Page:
If one looks only at the explosive growth of China’s Gross Domestic Product (GDP) since the country began to embrace capitalism and global integration more than thirty years ago, it is impossible to deny that China’s rise is both real and breathtaking. In 1978, China’s GDP was US$214 billion in purchasing power parity (PPP). By 2012, it was, unadjusted for inflation, roughly 40 times bigger (US$8.3 trillion in PPP). Of course, there are other measurements of China’s economic rise, such as its share of global steel production (it is now the largest producer, with an output of more than 700 million tons in 2012), energy consumption (it has surpassed the United States to become the world’s largest consumer of energy), and foreign trade (its total imports and exports in 2012 were $2.84 trillion, second only to the U.S.’s $3.85 trillion).
To be sure, given the Chinese officials’ fondness for fudging numbers, many people both inside and outside China (including Mr. Li Keqiang, the new prime minister) are justifiably skeptical about the credibility of China’s GDP data. In some cases, such skepticism can become so extreme that it leads many to conclude that China’s rise is more likely a statistical fiction, cooked up by the Chinese ruling elites to aggrandize their power and glory.
Vigilant obsession with the accuracy of the Chinese growth data may expose, from time to time, minor acts of fraud. Chinese provincial officials habitually report growth numbers that, when added up, significantly exceeded the total calculated by the Chinese National Statistics Bureau. But such fastidiousness comes at a great cost: we may overlook a problem far bigger than fake GDP data. The real scandal in China’s rise is not its exaggerated speed, but the shockingly low quality of its growth. Low-quality growth has undermined China’s social fabric and individual welfare. It also makes China look far stronger on paper than in reality.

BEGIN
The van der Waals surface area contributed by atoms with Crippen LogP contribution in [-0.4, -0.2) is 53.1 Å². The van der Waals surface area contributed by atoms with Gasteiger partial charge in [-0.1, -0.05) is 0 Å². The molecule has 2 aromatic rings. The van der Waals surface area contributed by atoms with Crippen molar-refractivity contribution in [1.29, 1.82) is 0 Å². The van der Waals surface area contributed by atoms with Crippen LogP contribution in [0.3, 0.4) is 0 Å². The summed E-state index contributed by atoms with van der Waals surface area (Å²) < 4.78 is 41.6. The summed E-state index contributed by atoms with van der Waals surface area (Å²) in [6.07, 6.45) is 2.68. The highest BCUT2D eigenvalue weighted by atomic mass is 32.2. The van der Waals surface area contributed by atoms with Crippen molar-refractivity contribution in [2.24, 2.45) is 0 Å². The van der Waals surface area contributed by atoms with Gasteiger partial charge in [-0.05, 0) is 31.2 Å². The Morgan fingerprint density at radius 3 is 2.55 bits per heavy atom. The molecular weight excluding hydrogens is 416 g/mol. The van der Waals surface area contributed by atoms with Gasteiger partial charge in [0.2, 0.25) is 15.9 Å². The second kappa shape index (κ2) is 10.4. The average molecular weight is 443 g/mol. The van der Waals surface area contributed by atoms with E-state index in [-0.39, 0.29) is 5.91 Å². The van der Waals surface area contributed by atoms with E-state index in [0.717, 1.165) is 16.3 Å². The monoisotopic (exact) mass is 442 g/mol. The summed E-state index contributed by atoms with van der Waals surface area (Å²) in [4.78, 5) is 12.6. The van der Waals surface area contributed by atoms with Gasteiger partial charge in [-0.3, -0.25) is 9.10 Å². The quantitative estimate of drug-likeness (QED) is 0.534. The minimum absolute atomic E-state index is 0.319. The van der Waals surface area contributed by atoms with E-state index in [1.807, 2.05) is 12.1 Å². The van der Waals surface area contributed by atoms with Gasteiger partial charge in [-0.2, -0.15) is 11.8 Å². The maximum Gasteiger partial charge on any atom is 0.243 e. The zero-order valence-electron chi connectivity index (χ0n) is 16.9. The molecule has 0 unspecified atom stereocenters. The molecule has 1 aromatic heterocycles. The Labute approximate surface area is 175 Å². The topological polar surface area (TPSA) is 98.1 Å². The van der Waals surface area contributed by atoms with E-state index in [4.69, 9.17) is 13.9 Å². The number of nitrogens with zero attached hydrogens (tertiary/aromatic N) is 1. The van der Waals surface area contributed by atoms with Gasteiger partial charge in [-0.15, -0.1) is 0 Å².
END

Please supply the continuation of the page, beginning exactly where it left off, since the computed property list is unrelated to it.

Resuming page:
To understand why this is the case, we must ask a different question. Instead of harping on Chinese GDP numbers, we should instead scrutinize the quality of China’s rise. Quibbling whether the Chinese economy has been growing at double-digit or not is uninteresting since one undeniable fact is that whatever measurements of speed we use, the Chinese economy has grown many times larger.
The real issue today is not the size of the Chinese economy and the rate of its growth, but its inner strength and quality.
Without a deeper appreciation of the reality and consequences of China’s low-quality growth, gullible observers will likely be as impressed with China’s rise as Empress Catherine the Great was with Potemkin Village.
The most evident sign that China has sacrificed quality for speed in its economic growth is its catastrophic environmental degradation. This year’s air pollution crisis is just one reminder that Beijing’s single-minded pursuit of GDP growth has been an unmitigated disaster. It is not an exaggeration to argue that China’s long-term survival as a civilized nation is now at risk because of water pollution (two thirds of Chinese rivers are severely polluted) and contamination of soil by heavy metals (studies show at least 10 percent of the arable land was tainted with heavy metal in the late 1990s; a government-sponsored national survey of soil conditions conducted a few years ago yielded such alarming data that they are now classified as state secret).